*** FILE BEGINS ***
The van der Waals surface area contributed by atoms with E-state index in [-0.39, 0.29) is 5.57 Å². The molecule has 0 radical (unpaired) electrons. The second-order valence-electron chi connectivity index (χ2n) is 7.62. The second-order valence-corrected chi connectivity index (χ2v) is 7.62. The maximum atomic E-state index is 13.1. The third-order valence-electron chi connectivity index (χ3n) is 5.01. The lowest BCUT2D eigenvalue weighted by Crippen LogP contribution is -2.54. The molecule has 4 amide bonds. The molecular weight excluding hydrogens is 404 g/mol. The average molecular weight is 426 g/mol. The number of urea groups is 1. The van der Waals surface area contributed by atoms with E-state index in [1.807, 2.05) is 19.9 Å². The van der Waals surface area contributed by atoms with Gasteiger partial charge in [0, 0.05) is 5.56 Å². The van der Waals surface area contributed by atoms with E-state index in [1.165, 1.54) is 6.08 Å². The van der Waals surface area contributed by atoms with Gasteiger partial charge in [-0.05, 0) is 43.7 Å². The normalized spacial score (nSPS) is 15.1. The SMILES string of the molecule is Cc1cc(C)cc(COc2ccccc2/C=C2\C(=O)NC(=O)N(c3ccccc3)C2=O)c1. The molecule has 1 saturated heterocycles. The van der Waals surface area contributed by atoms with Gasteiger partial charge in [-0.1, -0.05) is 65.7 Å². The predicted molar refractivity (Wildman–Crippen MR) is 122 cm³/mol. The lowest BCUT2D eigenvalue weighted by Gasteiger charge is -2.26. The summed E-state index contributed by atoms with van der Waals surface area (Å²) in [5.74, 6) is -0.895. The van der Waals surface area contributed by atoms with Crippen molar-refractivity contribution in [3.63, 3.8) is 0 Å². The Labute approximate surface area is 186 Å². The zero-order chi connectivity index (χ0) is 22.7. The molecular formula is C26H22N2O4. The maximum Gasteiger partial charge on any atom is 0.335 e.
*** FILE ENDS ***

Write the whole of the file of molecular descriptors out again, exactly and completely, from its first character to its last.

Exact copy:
The van der Waals surface area contributed by atoms with E-state index in [-0.39, 0.29) is 5.57 Å². The molecule has 0 radical (unpaired) electrons. The second-order valence-electron chi connectivity index (χ2n) is 7.62. The second-order valence-corrected chi connectivity index (χ2v) is 7.62. The maximum atomic E-state index is 13.1. The third-order valence-electron chi connectivity index (χ3n) is 5.01. The lowest BCUT2D eigenvalue weighted by Crippen LogP contribution is -2.54. The molecule has 4 amide bonds. The molecular weight excluding hydrogens is 404 g/mol. The average molecular weight is 426 g/mol. The number of urea groups is 1. The van der Waals surface area contributed by atoms with E-state index in [1.807, 2.05) is 19.9 Å². The van der Waals surface area contributed by atoms with Gasteiger partial charge in [0, 0.05) is 5.56 Å². The van der Waals surface area contributed by atoms with E-state index in [1.165, 1.54) is 6.08 Å². The van der Waals surface area contributed by atoms with Gasteiger partial charge in [-0.05, 0) is 43.7 Å². The normalized spacial score (nSPS) is 15.1. The SMILES string of the molecule is Cc1cc(C)cc(COc2ccccc2/C=C2\C(=O)NC(=O)N(c3ccccc3)C2=O)c1. The molecule has 1 saturated heterocycles. The van der Waals surface area contributed by atoms with Gasteiger partial charge in [-0.1, -0.05) is 65.7 Å². The predicted molar refractivity (Wildman–Crippen MR) is 122 cm³/mol. The lowest BCUT2D eigenvalue weighted by Gasteiger charge is -2.26. The summed E-state index contributed by atoms with van der Waals surface area (Å²) in [5.74, 6) is -0.895. The van der Waals surface area contributed by atoms with Crippen molar-refractivity contribution in [3.63, 3.8) is 0 Å². The Labute approximate surface area is 186 Å². The zero-order chi connectivity index (χ0) is 22.7. The molecular formula is C26H22N2O4. The maximum Gasteiger partial charge on any atom is 0.335 e.